From intern to project co-ordinator - lessons from my internship journey

10 March 2020

In April 2019, I graduated with an MA in Conflict Management and Transformation from the Nelson Mandela University. I was so excited to graduate, however, that excitement ended soon after I received my degree as breaking into the working world was tougher than I expected as the transition from ‘studenting’ to ‘adulting’ was challenging and often demotivating. I guess the millennial in me thought it would be easy to find a job, however, I never thought about the millions of other graduates who also needed a job. I then realized that although I had a master’s degree, I still needed experience to thoroughly understand the working world and my career path. I changed my mindset and decided to treat the job-hunting process as an opportunity to learn and grow. I polished my CV, searched for opportunities in my industry, I kept my ear to the ground and took initiative to approach organizations directly (after all the job was not going to come to me, I had to find it).

I then embarked on a six-month internship program with Conflict Dynamics and what a highly productive and exciting journey it has been. Many graduates tend to think that an internship consists of making coffee, buying lunch and running errands, but that is not true and it shouldn’t be like that. An internship is a period of work experience that gives graduates exposure to the working environment by getting a feel for the industry that you are interning in by shaping one’s hard and soft skills.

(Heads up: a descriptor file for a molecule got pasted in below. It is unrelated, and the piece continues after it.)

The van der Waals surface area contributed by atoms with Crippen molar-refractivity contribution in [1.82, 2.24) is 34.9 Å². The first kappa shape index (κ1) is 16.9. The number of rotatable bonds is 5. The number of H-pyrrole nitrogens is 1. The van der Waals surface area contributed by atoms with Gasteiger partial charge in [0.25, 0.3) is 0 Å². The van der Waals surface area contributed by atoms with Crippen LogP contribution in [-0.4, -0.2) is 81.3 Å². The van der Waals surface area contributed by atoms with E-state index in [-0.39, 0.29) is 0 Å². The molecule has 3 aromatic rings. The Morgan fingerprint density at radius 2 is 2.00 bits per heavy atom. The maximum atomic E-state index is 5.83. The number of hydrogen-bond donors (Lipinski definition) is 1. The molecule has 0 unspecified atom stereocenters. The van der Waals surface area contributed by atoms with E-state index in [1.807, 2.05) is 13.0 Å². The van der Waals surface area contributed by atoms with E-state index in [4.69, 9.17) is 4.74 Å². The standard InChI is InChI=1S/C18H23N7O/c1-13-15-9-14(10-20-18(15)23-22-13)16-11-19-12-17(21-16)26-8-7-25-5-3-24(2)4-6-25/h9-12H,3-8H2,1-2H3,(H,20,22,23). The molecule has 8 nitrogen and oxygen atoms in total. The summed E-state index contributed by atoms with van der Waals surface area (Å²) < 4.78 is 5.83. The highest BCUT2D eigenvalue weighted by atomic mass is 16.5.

The last six months have been an invaluable and rewarding experience for me. The skills I have learned have helped me to develop a practical understanding to complement the theoretical knowledge I have acquired at University. I have been exposed to the workplace culture which has given me insight into the workings of the Dispute Resolution industry by being involved in organising training events, attending training courses, meetings and presentations such as Employment Equity Training; Team Building Process; Conflict Management Skills Training; Sexual Harassment in the Workplace- Open Space event; Commercial Mediators Training; Initiating a Disciplinary Enquiry and Diversity and Inclusion Forum. As well as forming relations with highly skilled professionals and seeing first-hand what it takes to run a small business. My internship with Conflict Dynamics has definitely increased my interest and helped me in my decision to pursue a career in mediation.

I realize that I have acquired more than I could have imagined. This internship has served as a beneficial ending to my formal education and has given me a taste of the real world. My duties were diverse and ever-changing and as a result, I learned the following:

  • Newfound knowledge through fulfilling tasks, that sharpened my skills.
  • Working in a professional environment has taught me how to navigate through the working world through real-life hands-on experience by learning how to communicate with people professionally.
  • Always work hard no matter how small the task is, which has helped me to build a good work ethic.
  • Working independently has taught me to do things on my own and to make decisions and finally making connections and building professional relationships with people in the industry.

All it takes is one opportunity to unleash the potential of a young person and that is what Conflict Dynamics did for me. With over 6 million unemployed youth in our country, I am very grateful for the opportunity I have been given to be a part of the Conflict Dynamics team as the end result of my six-month internship is work experience, knowledge, and skills in a quality work environment as well as an improved young person.

Robin Monakali

POSTSCRIPT: Robin had proved to be an invaluable member of our team and we have employed her in the position of 'Project Co-ordinator'

- Robin Monakali